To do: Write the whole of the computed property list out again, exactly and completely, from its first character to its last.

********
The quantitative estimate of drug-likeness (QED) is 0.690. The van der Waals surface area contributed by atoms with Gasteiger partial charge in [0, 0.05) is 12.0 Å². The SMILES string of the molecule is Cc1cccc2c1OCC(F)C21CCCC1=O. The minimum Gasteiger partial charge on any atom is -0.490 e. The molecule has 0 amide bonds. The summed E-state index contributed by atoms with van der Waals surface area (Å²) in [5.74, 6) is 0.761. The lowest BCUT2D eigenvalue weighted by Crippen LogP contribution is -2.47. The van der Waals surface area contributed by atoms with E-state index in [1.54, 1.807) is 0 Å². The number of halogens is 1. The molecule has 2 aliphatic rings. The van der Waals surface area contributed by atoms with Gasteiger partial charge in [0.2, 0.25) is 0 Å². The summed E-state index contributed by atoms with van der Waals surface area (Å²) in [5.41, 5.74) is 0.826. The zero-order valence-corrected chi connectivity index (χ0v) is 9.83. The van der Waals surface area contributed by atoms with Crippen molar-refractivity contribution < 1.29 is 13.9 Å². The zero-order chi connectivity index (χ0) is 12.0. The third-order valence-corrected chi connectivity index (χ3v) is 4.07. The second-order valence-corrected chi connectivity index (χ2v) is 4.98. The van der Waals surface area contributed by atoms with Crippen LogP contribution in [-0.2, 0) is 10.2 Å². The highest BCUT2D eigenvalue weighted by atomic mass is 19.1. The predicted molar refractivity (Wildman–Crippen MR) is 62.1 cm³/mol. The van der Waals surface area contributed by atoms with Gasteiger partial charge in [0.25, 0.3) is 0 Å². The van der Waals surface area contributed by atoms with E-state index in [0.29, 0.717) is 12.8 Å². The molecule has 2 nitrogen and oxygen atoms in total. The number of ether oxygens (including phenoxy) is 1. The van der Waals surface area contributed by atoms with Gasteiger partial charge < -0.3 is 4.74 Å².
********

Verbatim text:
The quantitative estimate of drug-likeness (QED) is 0.690. The van der Waals surface area contributed by atoms with Gasteiger partial charge in [0, 0.05) is 12.0 Å². The SMILES string of the molecule is Cc1cccc2c1OCC(F)C21CCCC1=O. The minimum Gasteiger partial charge on any atom is -0.490 e. The molecule has 0 amide bonds. The summed E-state index contributed by atoms with van der Waals surface area (Å²) in [5.74, 6) is 0.761. The lowest BCUT2D eigenvalue weighted by Crippen LogP contribution is -2.47. The van der Waals surface area contributed by atoms with E-state index in [1.54, 1.807) is 0 Å². The number of halogens is 1. The molecule has 2 aliphatic rings. The van der Waals surface area contributed by atoms with Gasteiger partial charge in [0.2, 0.25) is 0 Å². The summed E-state index contributed by atoms with van der Waals surface area (Å²) in [5.41, 5.74) is 0.826. The zero-order valence-corrected chi connectivity index (χ0v) is 9.83. The van der Waals surface area contributed by atoms with Crippen molar-refractivity contribution < 1.29 is 13.9 Å². The zero-order chi connectivity index (χ0) is 12.0. The third-order valence-corrected chi connectivity index (χ3v) is 4.07. The second-order valence-corrected chi connectivity index (χ2v) is 4.98. The van der Waals surface area contributed by atoms with Crippen LogP contribution in [-0.2, 0) is 10.2 Å². The highest BCUT2D eigenvalue weighted by atomic mass is 19.1. The predicted molar refractivity (Wildman–Crippen MR) is 62.1 cm³/mol. The van der Waals surface area contributed by atoms with Gasteiger partial charge in [0.25, 0.3) is 0 Å². The van der Waals surface area contributed by atoms with E-state index in [0.29, 0.717) is 12.8 Å². The molecule has 2 nitrogen and oxygen atoms in total. The number of ether oxygens (including phenoxy) is 1. The van der Waals surface area contributed by atoms with Gasteiger partial charge < -0.3 is 4.74 Å².